Ukraine and the EU: A vicious circle?

DISCLAIMER: All opinions in this column reflect the views of the author(s), not of EURACTIV.COM Ltd.

This article is part of our special report EU-Ukraine Relations.

Countries that managed to accede the EU did so "by observing a few simple guidelines," according to writes Tomas Valasek, director of foreign policy and defence at the Centre for European Reform: "cultivate friends among EU governments, be prepared to make painful sacrifices and, above all, show patience and good faith". But Ukraine "has broken every one of those principles over the past two years," his November paper claims.

Only two or three years ago, "the majority of EU governments were in favour of [Ukraine] joining [the European Union]. Today, EU governments have stopped caring," the analyst quotes one European Commission official dealing with the country as saying. 

"Ukraine's most recent own goal consisted of Kyiv apparently lying to Brussels about the situation in its gas sector. Kyiv (and Moscow) warned in May and June 2009 that gas levels in Ukrainian storage tanks were too low to guarantee uninterrupted supplies during the winter," Valasek notes. 

Only two or three years ago, "the majority of EU governments were in favour of [Ukraine] joining [the European Union]. Today, EU governments have stopped caring," the analyst quotes one European Commission official dealing with the country as saying. 

"Ukraine's most recent own goal consisted of Kyiv apparently lying to Brussels about the situation in its gas sector. Kyiv (and Moscow) warned in May and June 2009 that gas levels in Ukrainian storage tanks were too low to guarantee uninterrupted supplies during the winter," Valasek notes. 

"The feared gas shortage probably never existed" and "in creating a false alarm, Kyiv has shown complete disregard for its reputation in Europe," he claims. 

"No wonder: Ukraine has been in a political crisis for years. President Viktor Yushchenko and Prime Minister Yulia Tymoshenko are not on speaking terms. Both are vying for the presidency in the January 2010 elections, and have spent more time campaigning than governing," Valasek writes.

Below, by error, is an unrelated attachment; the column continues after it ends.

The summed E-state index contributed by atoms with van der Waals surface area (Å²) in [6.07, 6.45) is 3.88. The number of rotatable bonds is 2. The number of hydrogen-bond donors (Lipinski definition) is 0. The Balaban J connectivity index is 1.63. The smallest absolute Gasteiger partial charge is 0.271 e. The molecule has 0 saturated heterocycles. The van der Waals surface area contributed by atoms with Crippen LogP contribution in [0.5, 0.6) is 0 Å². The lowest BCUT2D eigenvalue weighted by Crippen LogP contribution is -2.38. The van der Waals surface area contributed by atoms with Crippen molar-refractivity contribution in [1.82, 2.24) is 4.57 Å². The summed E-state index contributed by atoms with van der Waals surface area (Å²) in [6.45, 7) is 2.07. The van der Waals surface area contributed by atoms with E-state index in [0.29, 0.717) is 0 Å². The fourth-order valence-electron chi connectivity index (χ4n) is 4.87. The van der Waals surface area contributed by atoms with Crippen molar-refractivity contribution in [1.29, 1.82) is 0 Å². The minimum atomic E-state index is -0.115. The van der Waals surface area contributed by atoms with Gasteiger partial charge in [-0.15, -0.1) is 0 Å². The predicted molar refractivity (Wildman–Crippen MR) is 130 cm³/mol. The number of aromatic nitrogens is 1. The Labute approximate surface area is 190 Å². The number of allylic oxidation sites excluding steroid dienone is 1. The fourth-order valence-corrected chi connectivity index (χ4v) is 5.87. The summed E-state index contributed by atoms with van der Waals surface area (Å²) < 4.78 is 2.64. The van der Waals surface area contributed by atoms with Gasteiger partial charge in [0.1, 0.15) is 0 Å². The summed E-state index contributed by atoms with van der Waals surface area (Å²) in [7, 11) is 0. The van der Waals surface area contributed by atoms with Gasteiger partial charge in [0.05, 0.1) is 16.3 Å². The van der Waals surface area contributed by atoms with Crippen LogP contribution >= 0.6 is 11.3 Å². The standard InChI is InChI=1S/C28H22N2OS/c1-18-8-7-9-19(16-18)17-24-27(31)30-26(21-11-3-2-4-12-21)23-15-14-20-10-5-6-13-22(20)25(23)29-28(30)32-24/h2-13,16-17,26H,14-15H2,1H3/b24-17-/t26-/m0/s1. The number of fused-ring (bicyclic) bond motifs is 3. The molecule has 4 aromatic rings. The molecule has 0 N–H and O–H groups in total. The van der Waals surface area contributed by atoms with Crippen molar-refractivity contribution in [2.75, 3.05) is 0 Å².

"EU governments are right to be disillusioned with Ukraine. But the EU must also shoulder some of the blame for Ukraine's paralysis. With several EU governments calling for a stop to enlargement, more Ukrainians are giving up hope of ever being allowed to join," he states. 

"The EU and Ukraine are getting locked in a vicious circle: the EU gives up hope for change in Ukraine, and politicians in Kyiv use the lack of EU incentives as an excuse for not addressing the mess the country is in. The EU should be tough on Ukraine, but also offer more attractive rewards in case reforms start happening," the author writes. 

"The presidential elections present a chance to break the vicious circle. Tymoshenko, though currently polling second, stands a chance of winning in the run-off. She is more ambiguous than Yushchenko on EU membership but broadly in favour," he notes. 

"The EU should make it clear that if the new government reforms the energy sector, judiciary and constitutional law […] and completes a free-trade agreement with the EU […], the Union would respond forcefully by offering the much-desired membership perspective," Valasek concludes. 

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